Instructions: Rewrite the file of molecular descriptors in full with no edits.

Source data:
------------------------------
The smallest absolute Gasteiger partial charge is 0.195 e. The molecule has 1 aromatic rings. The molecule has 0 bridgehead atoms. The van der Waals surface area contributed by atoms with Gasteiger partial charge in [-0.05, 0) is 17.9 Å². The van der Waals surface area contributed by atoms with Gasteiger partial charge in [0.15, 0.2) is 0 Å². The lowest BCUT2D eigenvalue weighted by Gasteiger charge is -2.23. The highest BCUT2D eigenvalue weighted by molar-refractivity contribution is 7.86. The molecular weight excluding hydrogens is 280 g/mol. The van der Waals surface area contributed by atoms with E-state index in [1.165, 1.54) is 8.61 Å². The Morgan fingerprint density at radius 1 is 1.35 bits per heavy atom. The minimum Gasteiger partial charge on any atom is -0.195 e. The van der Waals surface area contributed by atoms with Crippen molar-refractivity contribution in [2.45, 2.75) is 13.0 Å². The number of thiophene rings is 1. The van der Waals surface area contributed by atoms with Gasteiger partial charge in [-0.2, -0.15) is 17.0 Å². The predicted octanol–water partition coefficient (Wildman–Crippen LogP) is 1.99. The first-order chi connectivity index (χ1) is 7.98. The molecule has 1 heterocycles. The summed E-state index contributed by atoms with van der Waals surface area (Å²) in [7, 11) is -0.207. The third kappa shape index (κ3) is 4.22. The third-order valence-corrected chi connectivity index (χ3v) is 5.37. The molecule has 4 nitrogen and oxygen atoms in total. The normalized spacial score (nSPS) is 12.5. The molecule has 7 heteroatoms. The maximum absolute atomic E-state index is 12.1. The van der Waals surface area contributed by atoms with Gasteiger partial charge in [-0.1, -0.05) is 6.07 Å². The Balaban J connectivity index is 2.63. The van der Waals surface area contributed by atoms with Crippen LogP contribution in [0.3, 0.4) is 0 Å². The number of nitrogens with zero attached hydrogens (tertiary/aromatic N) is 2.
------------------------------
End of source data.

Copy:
The smallest absolute Gasteiger partial charge is 0.195 e. The molecule has 1 aromatic rings. The molecule has 0 bridgehead atoms. The van der Waals surface area contributed by atoms with Gasteiger partial charge in [-0.05, 0) is 17.9 Å². The van der Waals surface area contributed by atoms with Gasteiger partial charge in [0.15, 0.2) is 0 Å². The lowest BCUT2D eigenvalue weighted by Gasteiger charge is -2.23. The highest BCUT2D eigenvalue weighted by molar-refractivity contribution is 7.86. The molecular weight excluding hydrogens is 280 g/mol. The van der Waals surface area contributed by atoms with E-state index in [1.165, 1.54) is 8.61 Å². The Morgan fingerprint density at radius 1 is 1.35 bits per heavy atom. The minimum Gasteiger partial charge on any atom is -0.195 e. The van der Waals surface area contributed by atoms with Crippen molar-refractivity contribution in [2.45, 2.75) is 13.0 Å². The number of thiophene rings is 1. The van der Waals surface area contributed by atoms with Gasteiger partial charge in [-0.2, -0.15) is 17.0 Å². The predicted octanol–water partition coefficient (Wildman–Crippen LogP) is 1.99. The first-order chi connectivity index (χ1) is 7.98. The molecule has 1 heterocycles. The summed E-state index contributed by atoms with van der Waals surface area (Å²) in [7, 11) is -0.207. The third kappa shape index (κ3) is 4.22. The third-order valence-corrected chi connectivity index (χ3v) is 5.37. The molecule has 4 nitrogen and oxygen atoms in total. The normalized spacial score (nSPS) is 12.5. The molecule has 7 heteroatoms. The maximum absolute atomic E-state index is 12.1. The van der Waals surface area contributed by atoms with Gasteiger partial charge in [-0.1, -0.05) is 6.07 Å². The Balaban J connectivity index is 2.63. The van der Waals surface area contributed by atoms with Crippen LogP contribution in [0.3, 0.4) is 0 Å². The number of nitrogens with zero attached hydrogens (tertiary/aromatic N) is 2.